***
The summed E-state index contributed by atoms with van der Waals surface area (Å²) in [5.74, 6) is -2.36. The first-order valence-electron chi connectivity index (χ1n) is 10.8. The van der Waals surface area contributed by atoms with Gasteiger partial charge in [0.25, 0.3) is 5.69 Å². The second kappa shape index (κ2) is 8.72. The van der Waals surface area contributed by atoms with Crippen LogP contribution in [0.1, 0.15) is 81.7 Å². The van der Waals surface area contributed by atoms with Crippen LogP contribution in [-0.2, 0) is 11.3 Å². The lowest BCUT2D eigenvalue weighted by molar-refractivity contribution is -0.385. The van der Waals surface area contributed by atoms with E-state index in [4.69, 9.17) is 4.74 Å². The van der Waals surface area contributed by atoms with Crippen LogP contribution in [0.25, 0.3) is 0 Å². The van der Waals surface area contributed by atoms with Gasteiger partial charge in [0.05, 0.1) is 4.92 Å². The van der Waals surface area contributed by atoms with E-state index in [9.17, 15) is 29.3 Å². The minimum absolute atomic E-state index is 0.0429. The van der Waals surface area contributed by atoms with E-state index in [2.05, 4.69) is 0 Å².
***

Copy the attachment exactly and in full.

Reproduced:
The summed E-state index contributed by atoms with van der Waals surface area (Å²) in [5.74, 6) is -2.36. The first-order valence-electron chi connectivity index (χ1n) is 10.8. The van der Waals surface area contributed by atoms with Gasteiger partial charge in [0.25, 0.3) is 5.69 Å². The second kappa shape index (κ2) is 8.72. The van der Waals surface area contributed by atoms with Crippen LogP contribution in [0.1, 0.15) is 81.7 Å². The van der Waals surface area contributed by atoms with Crippen LogP contribution in [-0.2, 0) is 11.3 Å². The lowest BCUT2D eigenvalue weighted by molar-refractivity contribution is -0.385. The van der Waals surface area contributed by atoms with E-state index in [4.69, 9.17) is 4.74 Å². The van der Waals surface area contributed by atoms with Crippen LogP contribution in [0.25, 0.3) is 0 Å². The van der Waals surface area contributed by atoms with Gasteiger partial charge in [0.05, 0.1) is 4.92 Å². The van der Waals surface area contributed by atoms with E-state index in [9.17, 15) is 29.3 Å². The minimum absolute atomic E-state index is 0.0429. The van der Waals surface area contributed by atoms with E-state index in [2.05, 4.69) is 0 Å².